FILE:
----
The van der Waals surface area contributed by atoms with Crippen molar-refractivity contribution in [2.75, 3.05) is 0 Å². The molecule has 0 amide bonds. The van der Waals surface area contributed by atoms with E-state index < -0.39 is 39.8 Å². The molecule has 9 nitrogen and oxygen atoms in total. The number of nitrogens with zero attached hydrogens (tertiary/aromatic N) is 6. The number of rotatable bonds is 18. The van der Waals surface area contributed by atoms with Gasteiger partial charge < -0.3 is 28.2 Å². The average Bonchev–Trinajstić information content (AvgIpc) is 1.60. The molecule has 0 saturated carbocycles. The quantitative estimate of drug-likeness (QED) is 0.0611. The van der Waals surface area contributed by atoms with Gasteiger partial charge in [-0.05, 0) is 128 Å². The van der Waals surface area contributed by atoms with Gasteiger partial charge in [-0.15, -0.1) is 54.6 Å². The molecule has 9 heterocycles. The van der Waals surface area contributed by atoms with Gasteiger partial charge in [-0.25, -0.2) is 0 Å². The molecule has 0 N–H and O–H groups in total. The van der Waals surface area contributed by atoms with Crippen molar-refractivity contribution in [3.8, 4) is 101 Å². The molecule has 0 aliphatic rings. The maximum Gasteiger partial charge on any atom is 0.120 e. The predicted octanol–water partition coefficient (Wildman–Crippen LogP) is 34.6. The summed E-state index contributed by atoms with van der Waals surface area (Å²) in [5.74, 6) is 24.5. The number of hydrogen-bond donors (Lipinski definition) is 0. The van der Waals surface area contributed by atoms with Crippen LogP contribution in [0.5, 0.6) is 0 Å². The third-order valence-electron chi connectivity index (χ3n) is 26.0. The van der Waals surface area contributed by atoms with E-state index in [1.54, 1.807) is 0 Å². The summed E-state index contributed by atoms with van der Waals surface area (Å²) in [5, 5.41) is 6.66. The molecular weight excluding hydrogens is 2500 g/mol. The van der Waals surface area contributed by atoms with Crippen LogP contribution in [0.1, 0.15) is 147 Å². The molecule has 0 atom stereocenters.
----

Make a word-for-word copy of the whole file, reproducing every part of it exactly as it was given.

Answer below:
The van der Waals surface area contributed by atoms with Crippen molar-refractivity contribution in [2.75, 3.05) is 0 Å². The molecule has 0 amide bonds. The van der Waals surface area contributed by atoms with E-state index < -0.39 is 39.8 Å². The molecule has 9 nitrogen and oxygen atoms in total. The number of nitrogens with zero attached hydrogens (tertiary/aromatic N) is 6. The number of rotatable bonds is 18. The van der Waals surface area contributed by atoms with Gasteiger partial charge < -0.3 is 28.2 Å². The average Bonchev–Trinajstić information content (AvgIpc) is 1.60. The molecule has 0 saturated carbocycles. The quantitative estimate of drug-likeness (QED) is 0.0611. The van der Waals surface area contributed by atoms with Gasteiger partial charge in [-0.05, 0) is 128 Å². The van der Waals surface area contributed by atoms with Gasteiger partial charge in [-0.15, -0.1) is 54.6 Å². The molecule has 9 heterocycles. The van der Waals surface area contributed by atoms with Gasteiger partial charge in [-0.25, -0.2) is 0 Å². The molecule has 0 N–H and O–H groups in total. The van der Waals surface area contributed by atoms with Crippen molar-refractivity contribution in [3.8, 4) is 101 Å². The molecule has 0 aliphatic rings. The maximum Gasteiger partial charge on any atom is 0.120 e. The predicted octanol–water partition coefficient (Wildman–Crippen LogP) is 34.6. The summed E-state index contributed by atoms with van der Waals surface area (Å²) in [5.74, 6) is 24.5. The number of hydrogen-bond donors (Lipinski definition) is 0. The van der Waals surface area contributed by atoms with Crippen LogP contribution in [0.5, 0.6) is 0 Å². The third-order valence-electron chi connectivity index (χ3n) is 26.0. The van der Waals surface area contributed by atoms with E-state index in [1.54, 1.807) is 0 Å². The summed E-state index contributed by atoms with van der Waals surface area (Å²) in [5, 5.41) is 6.66. The molecular weight excluding hydrogens is 2500 g/mol. The van der Waals surface area contributed by atoms with Crippen LogP contribution in [0.1, 0.15) is 147 Å². The molecule has 0 atom stereocenters.